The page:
IMAGE Christa I. De La Cruz

Ateneo Art Awards lauds studies on Tumana River problem, lost of Bontoc culture, and typhoon tragedies

They deserve our applause.

 

(SPOT.ph) Three artists and two writers emerged victorious in the recently concluded Ateneo Art Awards, a recognition given to Filipino visual artists below the age of 36 for outstanding work in an exhibition shown between May 2, 2015 to May 1, 2016. The recipients of the Fernando Zobel Prizes for Visual Art, announced in an awarding ceremony last September 15 at Shangri-La Plaza in Mandaluyong, are: Martha Atienza for her installation art "Study in Reality No. 3," Rocky Cajigan for his series "Museumified", and Nathalie Dagmang for her art thesis project Dito sa May Ilog ng Tumana. Pristine de Leon and Dominic Zinampan were given the Purita Kalaw-Ledesma Prize for Art Criticism.

 

Recognizing young artists since 2004, the Ateneo Art Awards honors Fernando Zóbel de Ayala, founding benefactor of the Ateneo Art Gallery and was a staunch advocate of emerging Filipino visual artists. Purita Kalaw-Ledesma, on the other hand, was one of the most important patrons of Philippine modern art and founder of the Art Association of the Philippines.

 


 

Atienza's "Study in Reality No. 3" was shown at the Silverlens Gallery from May 7 to June 6, 2015. Her work consists of an installation of small trees shaken by robotic arms and the sound of storm winds through speakers. The whole set-up mimics the feeling of a storm, specifically the impact of Typhoon Hagupit on a small community in Bantayan Island (Cebu), which she calls home. She’s going to the La Trobe University Visual Arts Centre in Australia for a residency grant.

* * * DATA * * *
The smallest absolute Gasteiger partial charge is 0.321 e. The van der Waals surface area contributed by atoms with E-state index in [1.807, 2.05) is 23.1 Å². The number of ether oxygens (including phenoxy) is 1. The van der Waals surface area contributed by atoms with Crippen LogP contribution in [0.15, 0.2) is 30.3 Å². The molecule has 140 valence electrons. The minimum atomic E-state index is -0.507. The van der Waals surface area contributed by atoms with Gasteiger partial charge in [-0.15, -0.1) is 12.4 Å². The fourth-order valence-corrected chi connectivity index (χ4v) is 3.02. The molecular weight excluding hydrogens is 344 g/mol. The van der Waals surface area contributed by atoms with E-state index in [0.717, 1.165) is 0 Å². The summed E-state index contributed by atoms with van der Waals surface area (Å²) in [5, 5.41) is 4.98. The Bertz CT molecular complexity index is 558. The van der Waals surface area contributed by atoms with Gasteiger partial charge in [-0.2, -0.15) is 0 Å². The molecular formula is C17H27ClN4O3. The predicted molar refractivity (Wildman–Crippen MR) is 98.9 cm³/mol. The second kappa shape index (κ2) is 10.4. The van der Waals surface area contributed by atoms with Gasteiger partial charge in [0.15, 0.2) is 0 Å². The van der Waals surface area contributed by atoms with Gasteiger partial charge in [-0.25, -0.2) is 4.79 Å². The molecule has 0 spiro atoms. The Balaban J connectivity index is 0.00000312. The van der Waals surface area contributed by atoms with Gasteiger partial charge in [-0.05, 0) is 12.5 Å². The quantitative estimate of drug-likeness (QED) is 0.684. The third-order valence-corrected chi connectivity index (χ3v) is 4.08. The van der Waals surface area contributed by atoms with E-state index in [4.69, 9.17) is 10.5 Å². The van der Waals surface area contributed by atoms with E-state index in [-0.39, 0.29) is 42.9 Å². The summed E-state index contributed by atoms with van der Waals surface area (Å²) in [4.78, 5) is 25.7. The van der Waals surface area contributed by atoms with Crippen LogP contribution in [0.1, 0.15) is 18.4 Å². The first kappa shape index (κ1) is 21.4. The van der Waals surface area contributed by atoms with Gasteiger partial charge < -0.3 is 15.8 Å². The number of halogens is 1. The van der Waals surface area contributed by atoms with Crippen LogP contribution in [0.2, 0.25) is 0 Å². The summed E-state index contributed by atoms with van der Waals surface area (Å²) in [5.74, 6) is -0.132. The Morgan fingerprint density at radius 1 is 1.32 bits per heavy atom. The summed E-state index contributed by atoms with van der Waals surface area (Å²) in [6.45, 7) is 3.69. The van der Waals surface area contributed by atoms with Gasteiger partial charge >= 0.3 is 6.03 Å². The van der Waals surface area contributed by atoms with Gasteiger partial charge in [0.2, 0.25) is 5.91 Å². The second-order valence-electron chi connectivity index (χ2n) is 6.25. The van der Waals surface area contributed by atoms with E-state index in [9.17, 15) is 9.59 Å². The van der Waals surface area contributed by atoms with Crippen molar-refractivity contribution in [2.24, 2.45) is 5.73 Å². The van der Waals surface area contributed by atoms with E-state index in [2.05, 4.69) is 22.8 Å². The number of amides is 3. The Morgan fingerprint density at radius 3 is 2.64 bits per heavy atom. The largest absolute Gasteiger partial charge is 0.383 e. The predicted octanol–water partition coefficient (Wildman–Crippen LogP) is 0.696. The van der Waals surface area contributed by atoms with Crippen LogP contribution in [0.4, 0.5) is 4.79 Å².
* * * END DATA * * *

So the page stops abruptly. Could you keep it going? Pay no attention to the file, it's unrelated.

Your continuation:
Cajigan's "Museumified," on exhibit at Blanc Gallery in October 2015, is a series of assemblages that examine his Bontoc heritage and culture amidst colonization. They were collected by the artist himself from thrift shops in Baguio City and crafted to convey communal stories. The artwork examines notions of identity and representation.

 


 

Dagmang's Dito sa May Ilog ng Tumana: A Sensory Investigation on The Contradictory Relationship of Barangay Tumana with the Marikina River is an undergraduate thesis project on the river's being both a source of life and turmoil. It combines her fine arts education with ethnographic methods, influenced from her anthropologist father. Video footages, still photos, and found objects comprise the case study that shows a responsible portrayal of the riverbank community. Dito sa May Ilog ng Tumana was shown at the University of the Philippines College of Fine Arts from May 27 to June 5, 2015. She won residency grants at the Liverpool Hope University – Creative Campus in England and the Artesan Gallery + Studio in Singapore.

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De Leon was recognized for her essay Owning the Image: Exploring Lopez Museum’s political cartoons and the pleasures of resistance and will start writing a bimonthly column for the Philippine Star. Zinampan's Chambers of Reflection: A Critique on Mark Justiniani’s Reverb earned him a writing opportunity for ArtAsiaPacific magazine.

 

Works of the Ateneo Art Awards 2016 winners and shortlisted artists are on exhibit at the Shangri-La Plaza Grand Atrium until today, September 19. They will be on display at the Ateneo Art Gallery in Ateneo de Manila University, Quezon City on October 10 to December 3.

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